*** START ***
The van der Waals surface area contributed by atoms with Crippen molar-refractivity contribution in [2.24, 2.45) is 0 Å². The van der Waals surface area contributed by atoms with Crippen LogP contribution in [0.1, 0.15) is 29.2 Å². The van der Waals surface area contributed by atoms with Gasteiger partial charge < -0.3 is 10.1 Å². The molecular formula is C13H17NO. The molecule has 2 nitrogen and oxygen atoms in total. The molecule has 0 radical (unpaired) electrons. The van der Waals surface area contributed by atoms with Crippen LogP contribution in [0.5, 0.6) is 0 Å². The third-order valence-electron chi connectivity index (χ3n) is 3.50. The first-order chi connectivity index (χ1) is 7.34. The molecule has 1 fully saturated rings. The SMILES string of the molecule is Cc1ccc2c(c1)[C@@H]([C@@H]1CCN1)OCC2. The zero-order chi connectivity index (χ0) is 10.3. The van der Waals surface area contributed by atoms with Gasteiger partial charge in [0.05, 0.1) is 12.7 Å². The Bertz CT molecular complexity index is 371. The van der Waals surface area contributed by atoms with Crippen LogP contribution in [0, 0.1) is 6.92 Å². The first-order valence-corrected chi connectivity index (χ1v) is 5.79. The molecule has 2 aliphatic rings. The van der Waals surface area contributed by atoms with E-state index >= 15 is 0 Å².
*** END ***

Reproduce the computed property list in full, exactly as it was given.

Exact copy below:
The van der Waals surface area contributed by atoms with Crippen molar-refractivity contribution in [2.24, 2.45) is 0 Å². The van der Waals surface area contributed by atoms with Crippen LogP contribution in [0.1, 0.15) is 29.2 Å². The van der Waals surface area contributed by atoms with Gasteiger partial charge < -0.3 is 10.1 Å². The molecular formula is C13H17NO. The molecule has 2 nitrogen and oxygen atoms in total. The molecule has 0 radical (unpaired) electrons. The van der Waals surface area contributed by atoms with Crippen LogP contribution in [0.5, 0.6) is 0 Å². The third-order valence-electron chi connectivity index (χ3n) is 3.50. The first-order chi connectivity index (χ1) is 7.34. The molecule has 1 fully saturated rings. The SMILES string of the molecule is Cc1ccc2c(c1)[C@@H]([C@@H]1CCN1)OCC2. The zero-order chi connectivity index (χ0) is 10.3. The van der Waals surface area contributed by atoms with Gasteiger partial charge in [0.05, 0.1) is 12.7 Å². The Bertz CT molecular complexity index is 371. The van der Waals surface area contributed by atoms with Crippen LogP contribution in [0, 0.1) is 6.92 Å². The first-order valence-corrected chi connectivity index (χ1v) is 5.79. The molecule has 2 aliphatic rings. The van der Waals surface area contributed by atoms with E-state index >= 15 is 0 Å².